Now We’re Here

shehulkicon The zero draft of Harmony is finished! It’s over 100K, easily my longest zero yet. I dislike it, as a book. It’s messy and structurally unsound, and revising it will no doubt be a chore, and I slogged through it for so long I have grown to hate it with the fiery hate of a thousand suns.

All in all, usual for finishing a zero draft. When I go back, I’ll no doubt find passages that maybe aren’t so bad, and ways to fix the structural problems, and and and.

I took yesterday off–for a certain value of “off”, I guess, one that included a doctor’s visit and all the chore backlog from weeks of stabbing the book and hoping it would die. Also as usual: a monstrous headache and the urge to try that tiny bottle of Drambuie I bought to see if I’d like it. Conclusion: It’s not for me, if I want liquorice I’ll go straight for absinthe, thanks.

So today is for a run, and for turning my attention to Afterwar. I meant to use NaNoWriMo to finish the first half of Afterwar, but the last 50K of Harmony intruded. I’ll still aim to use that spur to get me through. My head doesn’t hurt quite as much, and while I’d love to take a week off, I’m already behind and the urgency of writing is poking at my back and pulling my hair.

The funny thing (well, funny-strange, not funny-haha) is, one of the pitches for Afterwar was the simple question: what if Trump won? I’m not sure if my precog ability was working overtime or if it was just the most horrific topical scenario I could come up with to express the alt-historical track I intended the book to take. Of course, now we’re here, and the small hands of the orange demagogue are grasping at corruption riches while his “friends” try to normalize registering people to send them to camps.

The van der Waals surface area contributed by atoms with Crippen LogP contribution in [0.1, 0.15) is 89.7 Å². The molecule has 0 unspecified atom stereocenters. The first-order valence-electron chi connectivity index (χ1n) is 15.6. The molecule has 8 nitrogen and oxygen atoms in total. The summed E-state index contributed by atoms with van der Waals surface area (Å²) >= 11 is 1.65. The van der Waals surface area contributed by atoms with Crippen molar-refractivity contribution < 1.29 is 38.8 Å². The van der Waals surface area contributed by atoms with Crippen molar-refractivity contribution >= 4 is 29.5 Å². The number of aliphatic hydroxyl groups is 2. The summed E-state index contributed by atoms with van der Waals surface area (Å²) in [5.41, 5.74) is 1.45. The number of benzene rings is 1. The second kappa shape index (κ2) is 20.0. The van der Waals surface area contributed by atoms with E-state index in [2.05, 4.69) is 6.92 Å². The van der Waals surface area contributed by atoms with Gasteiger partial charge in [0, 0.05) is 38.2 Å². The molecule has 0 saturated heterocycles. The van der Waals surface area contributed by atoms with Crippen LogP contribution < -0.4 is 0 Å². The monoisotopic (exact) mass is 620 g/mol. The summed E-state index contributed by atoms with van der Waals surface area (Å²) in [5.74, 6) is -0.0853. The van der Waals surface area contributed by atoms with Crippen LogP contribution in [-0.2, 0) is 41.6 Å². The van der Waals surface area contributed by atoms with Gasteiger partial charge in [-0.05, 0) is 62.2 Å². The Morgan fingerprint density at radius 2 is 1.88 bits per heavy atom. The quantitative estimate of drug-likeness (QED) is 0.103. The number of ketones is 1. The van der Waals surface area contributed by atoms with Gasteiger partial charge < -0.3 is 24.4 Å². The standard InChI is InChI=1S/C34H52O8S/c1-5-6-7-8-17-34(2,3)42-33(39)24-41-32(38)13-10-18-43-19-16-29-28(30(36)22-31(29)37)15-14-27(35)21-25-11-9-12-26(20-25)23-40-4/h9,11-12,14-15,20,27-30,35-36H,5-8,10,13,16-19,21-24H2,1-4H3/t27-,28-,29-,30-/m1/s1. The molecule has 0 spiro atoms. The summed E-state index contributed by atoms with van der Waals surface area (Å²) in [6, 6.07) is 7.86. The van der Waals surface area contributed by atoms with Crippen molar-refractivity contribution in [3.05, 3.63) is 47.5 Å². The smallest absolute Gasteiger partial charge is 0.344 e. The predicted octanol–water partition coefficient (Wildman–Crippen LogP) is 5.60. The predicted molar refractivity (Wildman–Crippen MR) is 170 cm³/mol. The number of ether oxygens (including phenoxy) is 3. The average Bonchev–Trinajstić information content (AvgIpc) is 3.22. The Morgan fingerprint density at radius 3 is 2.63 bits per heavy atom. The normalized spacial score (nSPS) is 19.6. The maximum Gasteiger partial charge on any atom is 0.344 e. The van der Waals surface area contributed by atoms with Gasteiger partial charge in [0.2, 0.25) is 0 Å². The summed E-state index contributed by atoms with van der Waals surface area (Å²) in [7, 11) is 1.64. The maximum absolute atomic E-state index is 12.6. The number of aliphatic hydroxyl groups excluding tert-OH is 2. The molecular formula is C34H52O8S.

The darkest timeline, indeed. And we’re only a few days into the “transition”. Great.

Writing has always been, for me, a scream against the darkness. I suppose now I’ll find out where my courage truly lies, again.

With that ultra-cheerful thought, I’ll sign off. Perhaps I can sweeten the pill by saying this: if you have often wondered, as I have, what you would do in said darkest timeline, well, now’s the chance to find out. Think about it beforehand, so when the bite comes, you’re ready. I have faith (faint and fading, but faith nonetheless) in us.

Over and out.

  • Maicon Vollzin

    It’s not being a great political and existential time in the world righ now. That helps be really strange when writing alt-history, as you, seeing your pitch line happening, before your eyes, in reality. Here in Brazil — after a presidential impeachment resembling more a coup d’état than a actually conviction of a wrongdoer public servant –, we aren’t in better shape and the prospects are the worse possible. This year was tough so far, and last month’s regional elections showed no hope. Through it all, as my final college project, I’m developing a TV series bible about a dystopian future, discussing segregation and totalitary and theocratic political movements — and it’s so nerve-wrecking witness this happing outside my fictional narrative since I begun writing it. I only hope that fiction be able to show us some merciful ways out and better possibilities even amidst so much horror — to keep us strong to keep on fighting.

  • Yeah, I was reading about the Dilma Rousseff “impeachment” and my heart was in my throat. 🙁 I don’t know if fiction can save us, but I’m going to keep working as if it can.

  • Maicon Vollzin

    I don’t know either, but I keep on hoping, somehow we may reach somewhere through creativity…
    (I’m suprised you’ve known about Dilma’s “impeachment” in order to have that kind of reaction, which somehow equals my on since this portentous happening.)

  • I follow Glenn Greenwald on Twitter, and he was doing stories about it. It made me worry about my Brazilian fans. Like you!